Alimony laws in Florida regulate the amount of alimony a spouse receives based on things such as the length of the marriage, the standard of living established during the marriage and educational levels and earning capacity of each spouse. These laws were set up in the Florida statutes of 2015, notes FL.us.
When deciding on alimony for divorcing spouses, the Florida courts take several things into consideration. If adultery played a part in ending a marriage, the court can decide to lower or completely do away with alimony payments. Florida courts may decide to grant alimony to a spouse in one lump payment, periodic payments or both.
Florida courts have the option of granting one spouse rehabilitative alimony, which can help that person resume a typical standard of living. Once the spouse has re-established, the alimony payments stop. These payments go toward redeveloping skills, gaining licenses or acquiring training or work experience.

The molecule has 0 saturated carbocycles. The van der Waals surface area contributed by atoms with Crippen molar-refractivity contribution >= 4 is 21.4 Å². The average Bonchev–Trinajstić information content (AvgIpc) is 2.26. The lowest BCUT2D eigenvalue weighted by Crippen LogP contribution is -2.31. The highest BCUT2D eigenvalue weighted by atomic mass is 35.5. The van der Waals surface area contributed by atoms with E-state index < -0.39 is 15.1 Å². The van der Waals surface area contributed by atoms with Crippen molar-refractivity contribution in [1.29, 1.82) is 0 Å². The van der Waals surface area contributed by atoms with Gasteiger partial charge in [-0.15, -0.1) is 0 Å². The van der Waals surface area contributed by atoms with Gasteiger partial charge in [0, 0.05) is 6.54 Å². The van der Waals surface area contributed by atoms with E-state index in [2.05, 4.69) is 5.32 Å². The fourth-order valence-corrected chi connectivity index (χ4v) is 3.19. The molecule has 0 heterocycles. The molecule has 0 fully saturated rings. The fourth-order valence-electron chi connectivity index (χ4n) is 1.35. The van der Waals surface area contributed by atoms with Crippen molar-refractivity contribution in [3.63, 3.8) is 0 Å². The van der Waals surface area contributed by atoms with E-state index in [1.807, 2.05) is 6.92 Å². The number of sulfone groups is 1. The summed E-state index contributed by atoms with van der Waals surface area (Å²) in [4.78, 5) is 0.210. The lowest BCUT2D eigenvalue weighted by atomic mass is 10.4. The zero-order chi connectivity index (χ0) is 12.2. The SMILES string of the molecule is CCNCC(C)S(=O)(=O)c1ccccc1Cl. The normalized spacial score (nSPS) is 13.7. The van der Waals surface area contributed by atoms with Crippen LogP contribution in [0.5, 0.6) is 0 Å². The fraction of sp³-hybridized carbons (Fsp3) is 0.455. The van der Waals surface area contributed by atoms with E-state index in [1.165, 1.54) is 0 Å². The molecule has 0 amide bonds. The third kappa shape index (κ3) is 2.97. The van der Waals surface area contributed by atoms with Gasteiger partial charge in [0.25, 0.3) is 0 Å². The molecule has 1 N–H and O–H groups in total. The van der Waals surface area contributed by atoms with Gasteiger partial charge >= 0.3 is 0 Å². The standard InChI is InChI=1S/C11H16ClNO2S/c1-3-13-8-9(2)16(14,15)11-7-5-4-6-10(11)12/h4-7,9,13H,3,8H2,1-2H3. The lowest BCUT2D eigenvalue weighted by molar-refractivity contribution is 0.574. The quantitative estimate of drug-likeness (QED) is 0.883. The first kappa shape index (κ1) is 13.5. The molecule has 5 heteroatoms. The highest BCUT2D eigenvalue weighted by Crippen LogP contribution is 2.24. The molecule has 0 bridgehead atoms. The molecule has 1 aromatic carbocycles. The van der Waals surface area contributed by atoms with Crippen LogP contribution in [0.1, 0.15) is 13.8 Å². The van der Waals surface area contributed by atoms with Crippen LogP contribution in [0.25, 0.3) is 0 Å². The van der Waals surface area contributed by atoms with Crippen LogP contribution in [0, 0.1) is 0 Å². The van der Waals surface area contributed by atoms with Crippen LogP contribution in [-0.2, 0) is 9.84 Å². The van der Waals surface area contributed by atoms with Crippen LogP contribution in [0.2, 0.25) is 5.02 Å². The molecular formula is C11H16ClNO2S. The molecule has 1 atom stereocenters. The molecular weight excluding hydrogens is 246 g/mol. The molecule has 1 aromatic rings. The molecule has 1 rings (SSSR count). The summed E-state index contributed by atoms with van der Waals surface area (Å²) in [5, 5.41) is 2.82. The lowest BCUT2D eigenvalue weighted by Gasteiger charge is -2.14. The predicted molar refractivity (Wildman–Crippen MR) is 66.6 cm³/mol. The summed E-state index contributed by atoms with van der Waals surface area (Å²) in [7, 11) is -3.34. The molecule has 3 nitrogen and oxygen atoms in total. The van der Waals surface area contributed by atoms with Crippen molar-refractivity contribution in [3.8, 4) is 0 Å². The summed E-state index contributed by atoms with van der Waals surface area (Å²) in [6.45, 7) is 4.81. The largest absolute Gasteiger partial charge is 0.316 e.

Permanent alimony may be granted to a spouse who lacks the financial means to meet life's essential needs, states FL.us. However, cases like this are the exception, not the rule.
If the marriage produced no dependent children, all alimony payments must be made through a depository. If minor-aged children are involved, the parents can request alimony payments be sent in another way.